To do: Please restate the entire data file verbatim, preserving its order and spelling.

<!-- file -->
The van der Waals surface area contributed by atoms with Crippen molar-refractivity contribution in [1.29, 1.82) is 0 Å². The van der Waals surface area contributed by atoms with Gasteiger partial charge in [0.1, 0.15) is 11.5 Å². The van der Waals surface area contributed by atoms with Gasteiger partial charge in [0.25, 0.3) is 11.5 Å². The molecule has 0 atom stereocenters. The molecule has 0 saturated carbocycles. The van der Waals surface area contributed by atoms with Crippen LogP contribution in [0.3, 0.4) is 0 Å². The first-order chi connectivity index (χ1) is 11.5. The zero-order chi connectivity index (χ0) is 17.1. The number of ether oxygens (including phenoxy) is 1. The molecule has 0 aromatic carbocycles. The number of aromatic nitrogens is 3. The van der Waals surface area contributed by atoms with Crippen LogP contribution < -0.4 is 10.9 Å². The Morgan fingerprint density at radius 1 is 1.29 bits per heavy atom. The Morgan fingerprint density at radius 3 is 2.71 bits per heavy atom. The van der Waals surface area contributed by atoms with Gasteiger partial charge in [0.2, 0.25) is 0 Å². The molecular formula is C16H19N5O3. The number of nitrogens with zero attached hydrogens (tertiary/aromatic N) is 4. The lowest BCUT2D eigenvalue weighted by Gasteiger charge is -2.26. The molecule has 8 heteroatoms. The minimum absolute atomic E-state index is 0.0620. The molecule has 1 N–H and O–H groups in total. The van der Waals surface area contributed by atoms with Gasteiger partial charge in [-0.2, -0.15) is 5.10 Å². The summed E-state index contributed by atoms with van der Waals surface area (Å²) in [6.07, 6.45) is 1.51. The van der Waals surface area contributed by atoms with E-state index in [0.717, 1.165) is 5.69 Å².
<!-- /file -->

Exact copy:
The van der Waals surface area contributed by atoms with Crippen molar-refractivity contribution in [1.29, 1.82) is 0 Å². The van der Waals surface area contributed by atoms with Gasteiger partial charge in [0.1, 0.15) is 11.5 Å². The van der Waals surface area contributed by atoms with Gasteiger partial charge in [0.25, 0.3) is 11.5 Å². The molecule has 0 atom stereocenters. The molecule has 0 saturated carbocycles. The van der Waals surface area contributed by atoms with Crippen LogP contribution in [0.3, 0.4) is 0 Å². The first-order chi connectivity index (χ1) is 11.5. The zero-order chi connectivity index (χ0) is 17.1. The number of ether oxygens (including phenoxy) is 1. The molecule has 0 aromatic carbocycles. The number of aromatic nitrogens is 3. The van der Waals surface area contributed by atoms with Crippen LogP contribution < -0.4 is 10.9 Å². The Morgan fingerprint density at radius 1 is 1.29 bits per heavy atom. The Morgan fingerprint density at radius 3 is 2.71 bits per heavy atom. The van der Waals surface area contributed by atoms with Gasteiger partial charge in [0.2, 0.25) is 0 Å². The molecular formula is C16H19N5O3. The number of nitrogens with zero attached hydrogens (tertiary/aromatic N) is 4. The lowest BCUT2D eigenvalue weighted by Gasteiger charge is -2.26. The molecule has 8 heteroatoms. The minimum absolute atomic E-state index is 0.0620. The molecule has 1 N–H and O–H groups in total. The van der Waals surface area contributed by atoms with Gasteiger partial charge in [-0.2, -0.15) is 5.10 Å². The summed E-state index contributed by atoms with van der Waals surface area (Å²) in [6.07, 6.45) is 1.51. The van der Waals surface area contributed by atoms with E-state index in [0.717, 1.165) is 5.69 Å².